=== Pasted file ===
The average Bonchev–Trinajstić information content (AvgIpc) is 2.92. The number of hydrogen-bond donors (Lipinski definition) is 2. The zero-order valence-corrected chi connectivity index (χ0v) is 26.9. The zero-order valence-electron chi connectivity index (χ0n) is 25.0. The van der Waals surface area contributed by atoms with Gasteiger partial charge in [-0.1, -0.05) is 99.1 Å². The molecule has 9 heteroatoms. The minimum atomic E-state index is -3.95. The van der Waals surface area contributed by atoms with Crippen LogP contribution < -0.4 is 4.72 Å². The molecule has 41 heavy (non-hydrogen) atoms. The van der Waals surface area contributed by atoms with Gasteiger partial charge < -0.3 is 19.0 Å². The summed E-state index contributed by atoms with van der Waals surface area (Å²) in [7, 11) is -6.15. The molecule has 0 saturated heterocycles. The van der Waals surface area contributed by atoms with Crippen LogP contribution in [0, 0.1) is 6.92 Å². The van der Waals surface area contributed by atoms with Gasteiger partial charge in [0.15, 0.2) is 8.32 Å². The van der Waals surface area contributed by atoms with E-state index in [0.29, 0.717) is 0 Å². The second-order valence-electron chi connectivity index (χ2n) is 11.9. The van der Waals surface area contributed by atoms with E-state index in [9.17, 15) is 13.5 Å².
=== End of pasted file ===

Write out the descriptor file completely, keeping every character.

The average Bonchev–Trinajstić information content (AvgIpc) is 2.92. The number of hydrogen-bond donors (Lipinski definition) is 2. The zero-order valence-corrected chi connectivity index (χ0v) is 26.9. The zero-order valence-electron chi connectivity index (χ0n) is 25.0. The van der Waals surface area contributed by atoms with Gasteiger partial charge in [-0.1, -0.05) is 99.1 Å². The molecule has 9 heteroatoms. The minimum atomic E-state index is -3.95. The van der Waals surface area contributed by atoms with Crippen LogP contribution < -0.4 is 4.72 Å². The molecule has 41 heavy (non-hydrogen) atoms. The van der Waals surface area contributed by atoms with Gasteiger partial charge < -0.3 is 19.0 Å². The summed E-state index contributed by atoms with van der Waals surface area (Å²) in [7, 11) is -6.15. The molecule has 0 saturated heterocycles. The van der Waals surface area contributed by atoms with Crippen LogP contribution in [0, 0.1) is 6.92 Å². The van der Waals surface area contributed by atoms with Gasteiger partial charge in [0.15, 0.2) is 8.32 Å². The van der Waals surface area contributed by atoms with E-state index in [0.29, 0.717) is 0 Å². The second-order valence-electron chi connectivity index (χ2n) is 11.9. The van der Waals surface area contributed by atoms with E-state index in [9.17, 15) is 13.5 Å².